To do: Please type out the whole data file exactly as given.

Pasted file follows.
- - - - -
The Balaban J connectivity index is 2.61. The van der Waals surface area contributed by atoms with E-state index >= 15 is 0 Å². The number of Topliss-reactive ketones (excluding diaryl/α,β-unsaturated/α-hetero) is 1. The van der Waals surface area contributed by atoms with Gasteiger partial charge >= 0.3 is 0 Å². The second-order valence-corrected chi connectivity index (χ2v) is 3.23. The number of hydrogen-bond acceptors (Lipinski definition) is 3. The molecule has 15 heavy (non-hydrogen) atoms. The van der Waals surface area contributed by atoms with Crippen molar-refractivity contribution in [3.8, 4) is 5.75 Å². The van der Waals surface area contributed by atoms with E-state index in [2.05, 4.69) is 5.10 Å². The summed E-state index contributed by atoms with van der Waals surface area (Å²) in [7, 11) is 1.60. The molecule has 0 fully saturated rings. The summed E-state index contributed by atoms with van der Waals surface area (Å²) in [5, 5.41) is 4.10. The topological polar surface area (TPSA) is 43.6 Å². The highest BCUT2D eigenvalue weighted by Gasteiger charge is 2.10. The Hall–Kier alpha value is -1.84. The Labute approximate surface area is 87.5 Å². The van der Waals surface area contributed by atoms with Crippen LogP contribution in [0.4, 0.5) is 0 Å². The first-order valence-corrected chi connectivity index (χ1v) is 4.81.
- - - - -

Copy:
The Balaban J connectivity index is 2.61. The van der Waals surface area contributed by atoms with E-state index >= 15 is 0 Å². The number of Topliss-reactive ketones (excluding diaryl/α,β-unsaturated/α-hetero) is 1. The van der Waals surface area contributed by atoms with Gasteiger partial charge >= 0.3 is 0 Å². The second-order valence-corrected chi connectivity index (χ2v) is 3.23. The number of hydrogen-bond acceptors (Lipinski definition) is 3. The molecule has 15 heavy (non-hydrogen) atoms. The van der Waals surface area contributed by atoms with Crippen molar-refractivity contribution in [3.8, 4) is 5.75 Å². The van der Waals surface area contributed by atoms with E-state index in [2.05, 4.69) is 5.10 Å². The summed E-state index contributed by atoms with van der Waals surface area (Å²) in [7, 11) is 1.60. The molecule has 0 fully saturated rings. The summed E-state index contributed by atoms with van der Waals surface area (Å²) in [5, 5.41) is 4.10. The topological polar surface area (TPSA) is 43.6 Å². The highest BCUT2D eigenvalue weighted by Gasteiger charge is 2.10. The Hall–Kier alpha value is -1.84. The Labute approximate surface area is 87.5 Å². The van der Waals surface area contributed by atoms with Crippen LogP contribution in [0.4, 0.5) is 0 Å². The first-order valence-corrected chi connectivity index (χ1v) is 4.81.